Publications

London: City of Disappearances (Penguin, 2006) is an anthology of London writing, edited by Iain Sinclair, with contributions by J. G. Ballard, Will Self, Marina Warner, Michael Moorcock, Rachel Lichtenstein and many others. 

Alongside the contemporary city, of noise and celebrity, is that other city - of the dead, the unvoiced, the erased. Welcome to the real, unauthorised London: the disappeared, the unapproved, the unvoiced, the mythical and the all but forgotten.

London: City of Diappearances includes an essay by Rachel Lichtenstein The Lost Yiddish Poet of Whitechapel: Avram Stencl.

‘A book full of richness, unexpected enticements, short sharp shocks and breath taking writing.’
(Guardian, 2006)

 

 

 

 

'In 1965, Bill Fishman called Stencl, "the last of the dreamers of the ghetto who are slowly disappearing from the East End." Eighteen years later Stencl was found dead on the streets of Whitechapel, dressed like a beggar, penniless, unknown. Bill Fishman said Kaddish at his funeral and still cannot talk about it without tears in his eyes, "that he should end his days like this is such a tragedy, we have forgotten London's foremost Yiddish poet."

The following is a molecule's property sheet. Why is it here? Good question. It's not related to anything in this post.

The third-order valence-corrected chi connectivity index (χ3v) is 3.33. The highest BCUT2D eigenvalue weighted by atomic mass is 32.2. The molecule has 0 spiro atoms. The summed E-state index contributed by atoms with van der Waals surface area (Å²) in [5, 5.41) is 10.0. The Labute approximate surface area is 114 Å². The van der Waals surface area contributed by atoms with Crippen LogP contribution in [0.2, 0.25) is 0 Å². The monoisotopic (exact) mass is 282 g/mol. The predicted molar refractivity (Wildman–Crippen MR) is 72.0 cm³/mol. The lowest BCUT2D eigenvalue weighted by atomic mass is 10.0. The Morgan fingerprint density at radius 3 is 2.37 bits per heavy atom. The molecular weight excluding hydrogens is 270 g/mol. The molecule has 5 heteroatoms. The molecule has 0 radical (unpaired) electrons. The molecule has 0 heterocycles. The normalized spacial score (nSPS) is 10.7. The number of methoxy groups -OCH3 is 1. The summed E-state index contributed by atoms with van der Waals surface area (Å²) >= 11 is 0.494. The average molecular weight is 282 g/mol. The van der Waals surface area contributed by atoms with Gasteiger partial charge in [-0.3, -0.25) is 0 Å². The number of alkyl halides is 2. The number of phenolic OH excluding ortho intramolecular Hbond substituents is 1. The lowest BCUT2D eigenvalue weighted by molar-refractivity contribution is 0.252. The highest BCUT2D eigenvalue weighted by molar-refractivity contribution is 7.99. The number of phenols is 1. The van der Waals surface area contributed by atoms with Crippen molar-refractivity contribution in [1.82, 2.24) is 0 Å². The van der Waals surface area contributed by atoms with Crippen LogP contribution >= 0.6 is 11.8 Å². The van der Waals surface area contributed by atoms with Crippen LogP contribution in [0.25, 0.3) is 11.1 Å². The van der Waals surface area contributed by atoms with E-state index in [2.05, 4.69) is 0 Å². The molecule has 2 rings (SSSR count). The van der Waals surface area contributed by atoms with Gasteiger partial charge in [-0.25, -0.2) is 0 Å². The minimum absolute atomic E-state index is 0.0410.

I first heard his name in my Grandparents house in Westcliff or Whitechapel-On-Sea as many affectionately named it. Their home was a refuge and meeting place for the artists, poets and radicals of the Jewish East End and Avram Stencl was without doubt their most revered leader. My grandfather and Stencl had been great friends, being Landsleit who met in Whitechapel and shared a mutual passion for the Yiddish language. My father remembers seeing Stencl on many occasions, sitting in their front room, arguing passionately with my grandfather, laughing, playing cards, talking of art, politics and friends. ‘He was like a warm and affectionate Uncle’ said my father, ‘who’d pinch my cheeks vigorously and speak to me at great speed in Yiddish. I only ever understood half of what he told me. He always bought flowers for my mother but I cannot imagined how he afforded them as he looked so poor and dishevelled.’ My grandmother adored him. As soon as he arrived she’d put a plate piled high with steaming hot hamisha food in front of him whilst lamenting at the holes in his jumper and his fingerless gloves. To her it was an honour to have such a great talent in her house and a mitzvah to feed him. As far as my grandfather was concerned Stencl was a genius, a tzaddick who lived his life as a true artist, a mench. He told me ‘for Stencl poetry was the most important thing in his life’ and I thought this was the most romantic thing I had ever heard. The stories I heard inspired me to go and live in Whitechapel. During my time there, through research, talking with family members and others that knew him I began to piece together some details about his life.'